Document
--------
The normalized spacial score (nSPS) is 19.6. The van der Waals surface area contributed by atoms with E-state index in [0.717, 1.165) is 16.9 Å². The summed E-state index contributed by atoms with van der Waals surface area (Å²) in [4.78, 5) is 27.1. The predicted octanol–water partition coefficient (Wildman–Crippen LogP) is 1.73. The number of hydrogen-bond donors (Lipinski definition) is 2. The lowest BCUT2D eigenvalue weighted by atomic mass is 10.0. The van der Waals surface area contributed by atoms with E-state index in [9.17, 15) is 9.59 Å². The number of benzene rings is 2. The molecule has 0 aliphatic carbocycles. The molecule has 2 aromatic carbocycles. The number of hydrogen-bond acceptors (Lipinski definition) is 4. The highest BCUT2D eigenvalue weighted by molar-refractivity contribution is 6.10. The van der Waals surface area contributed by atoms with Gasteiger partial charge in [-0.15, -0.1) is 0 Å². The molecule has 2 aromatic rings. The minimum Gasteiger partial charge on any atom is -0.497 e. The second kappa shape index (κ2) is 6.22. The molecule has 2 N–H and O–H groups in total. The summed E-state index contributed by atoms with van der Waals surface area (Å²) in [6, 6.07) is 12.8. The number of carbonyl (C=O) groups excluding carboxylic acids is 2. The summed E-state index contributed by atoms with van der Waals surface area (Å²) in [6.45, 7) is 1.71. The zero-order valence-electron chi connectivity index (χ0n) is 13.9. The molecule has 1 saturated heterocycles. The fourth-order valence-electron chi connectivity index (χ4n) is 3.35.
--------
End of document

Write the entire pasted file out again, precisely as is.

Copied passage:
The normalized spacial score (nSPS) is 19.6. The van der Waals surface area contributed by atoms with E-state index in [0.717, 1.165) is 16.9 Å². The summed E-state index contributed by atoms with van der Waals surface area (Å²) in [4.78, 5) is 27.1. The predicted octanol–water partition coefficient (Wildman–Crippen LogP) is 1.73. The number of hydrogen-bond donors (Lipinski definition) is 2. The lowest BCUT2D eigenvalue weighted by atomic mass is 10.0. The van der Waals surface area contributed by atoms with E-state index in [9.17, 15) is 9.59 Å². The number of benzene rings is 2. The molecule has 0 aliphatic carbocycles. The molecule has 2 aromatic carbocycles. The number of hydrogen-bond acceptors (Lipinski definition) is 4. The highest BCUT2D eigenvalue weighted by molar-refractivity contribution is 6.10. The van der Waals surface area contributed by atoms with Gasteiger partial charge in [-0.15, -0.1) is 0 Å². The molecule has 2 aromatic rings. The minimum Gasteiger partial charge on any atom is -0.497 e. The second kappa shape index (κ2) is 6.22. The molecule has 2 N–H and O–H groups in total. The summed E-state index contributed by atoms with van der Waals surface area (Å²) in [6, 6.07) is 12.8. The number of carbonyl (C=O) groups excluding carboxylic acids is 2. The summed E-state index contributed by atoms with van der Waals surface area (Å²) in [6.45, 7) is 1.71. The zero-order valence-electron chi connectivity index (χ0n) is 13.9. The molecule has 1 saturated heterocycles. The fourth-order valence-electron chi connectivity index (χ4n) is 3.35.